Mentions: We quantified the nucleotide and amino acid diversity of the HIV genome using 2996 full-length sequences sampled from 1705 patients (Table 1). The amino acid diversity was 53.8% (95% confidence interval (CI): 53.0-54.6%) between HIV-1 and HIV-2, 41.1% (CI: 25.6-54.3%) between HIV-1 groups, 18.0% (CI: 15.6-19.6%) between HIV-1 subtypes, 12.0% (CI: 8.6-14.4%) within HIV-1 subtypes and 1.1% (CI: 0.3-2.2%) within HIV-1 patients (Figure 1A). Similarly, nucleotide genomic diversity was found to be the highest when comparing HIV-1 and HIV-2 (mean: 48.32%, CI: 47.8-48.9%), followed by HIV-1 inter-group (37.5%, CI: 26.0-45.7%), HIV-1 inter-subtype (14.7%, CI: 12.2-15.8%), HIV-1 intra-subtype (8.2%, CI: 5.3-10.0%) and HIV-1 intra-patient diversity (0.6%, CI: 0.2-1.4%) (Additional file 1: Figure S2). As expected, the trend in HIV genomic diversity corresponds with the phylogenetic relationships between groups and pure subtypes in HIV-1 and HIV-2 (Figure 1B).Table 1


An integrated map of HIV genome-wide variation from a population perspective.

Li G, Piampongsant S, Faria NR, Voet A, Pineda-Peña AC, Khouri R, Lemey P, Vandamme AM, Theys K - Retrovirology (2015)

Distribution of HIV genome-wide diversity and phylogenetic tree. (A) Distribution plots of amino acid diversity in the HIV genome. The plots show the genomic diversity within HIV-1 infected patients (HIV-1 intra-patient, blue), within HIV-1 subtypes (HIV-1 intra-subtype, green), between HIV-1 subtypes (HIV-1 inter-subtype, red), between HIV-1 group M and group N (HIV-1 inter-group, yellow), between HIV-1 group M and group O/P (HIV-1 inter-group, black) and between HIV-1 and HIV-2 (pink). Distribution plots of nucleotide genomic diversity are shown in Additional file 1: Figure S2. (B) Maximum likelihood phylogenetic tree of HIV groups and pure subtypes. Green cones indicate HIV-1 subtypes in group M, while orange cones denote other HIV groups. All phylogenetic branches have bootstrap supports of more than 85% except one containing subtypes J, H and C. Branch lengths from the root to HIV-1 and HIV-2 are shortened for visualization purposes. SIV strains were not included in our phylogenetic tree. Visualization software: FigTree V1.4.0 (http://tree.bio.ed.ac.uk/software/figtree/). (C) Distribution plots of amino acid diversity in 6 major HIV-1 subtypes and CRFs (B, A1, C, D, CRF01_AE, CRF02_AG). X- and y-axes indicate the amino acid diversity and the proportions of sequence pairs, respectively. Six subplots in the first and second rows show the intra-subtype amino acid diversity of 6 HIV-1 subtypes and CRFs. Three subplots in the third row show the distribution of inter-subtype genomic diversity (B vs A1, B vs C, B vs 01_AE). One genomic sequence per patient (Table 1) was used for our analysis. Distribution plots of the other inter-clade genomic diversity are shown in Additional file 1: Figure S3. (D) Average inter- and intra-clade genomic diversity of HIV-1 and HIV-2. The top right matrix demonstrates results for amino acid diversity, the bottom left matrix for nucleotide diversity. HIV subtypes and groups are shown on the left side of the matrix.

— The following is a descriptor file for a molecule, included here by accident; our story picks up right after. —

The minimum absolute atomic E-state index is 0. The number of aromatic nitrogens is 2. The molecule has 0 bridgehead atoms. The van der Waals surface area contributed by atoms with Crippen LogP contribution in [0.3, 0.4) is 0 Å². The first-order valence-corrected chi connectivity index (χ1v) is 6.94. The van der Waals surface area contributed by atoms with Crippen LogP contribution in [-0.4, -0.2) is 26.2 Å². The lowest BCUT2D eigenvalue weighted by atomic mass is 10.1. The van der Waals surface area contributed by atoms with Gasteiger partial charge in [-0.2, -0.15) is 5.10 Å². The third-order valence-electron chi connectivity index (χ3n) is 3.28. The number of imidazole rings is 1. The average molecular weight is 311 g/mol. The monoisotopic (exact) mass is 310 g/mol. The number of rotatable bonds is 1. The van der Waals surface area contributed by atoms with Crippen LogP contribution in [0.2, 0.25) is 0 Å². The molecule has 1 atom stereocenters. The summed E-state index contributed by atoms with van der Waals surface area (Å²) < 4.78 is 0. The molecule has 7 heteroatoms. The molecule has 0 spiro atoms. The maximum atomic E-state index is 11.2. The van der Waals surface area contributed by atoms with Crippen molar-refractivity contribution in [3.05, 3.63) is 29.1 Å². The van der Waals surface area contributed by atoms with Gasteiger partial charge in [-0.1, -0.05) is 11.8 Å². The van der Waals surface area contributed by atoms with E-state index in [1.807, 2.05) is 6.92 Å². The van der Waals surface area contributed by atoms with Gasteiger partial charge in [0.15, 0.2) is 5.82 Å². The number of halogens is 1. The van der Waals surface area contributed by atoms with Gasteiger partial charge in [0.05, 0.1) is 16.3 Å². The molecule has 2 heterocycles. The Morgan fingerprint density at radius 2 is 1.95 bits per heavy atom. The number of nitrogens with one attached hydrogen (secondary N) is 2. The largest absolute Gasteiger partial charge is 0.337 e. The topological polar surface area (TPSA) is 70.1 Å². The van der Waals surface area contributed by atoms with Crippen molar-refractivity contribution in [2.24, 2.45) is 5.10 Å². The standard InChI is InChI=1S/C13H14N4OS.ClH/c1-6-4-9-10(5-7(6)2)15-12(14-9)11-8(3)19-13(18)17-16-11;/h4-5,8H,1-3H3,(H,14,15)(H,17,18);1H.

© Copyright Policy - open-access
Related In: Results  -  Collection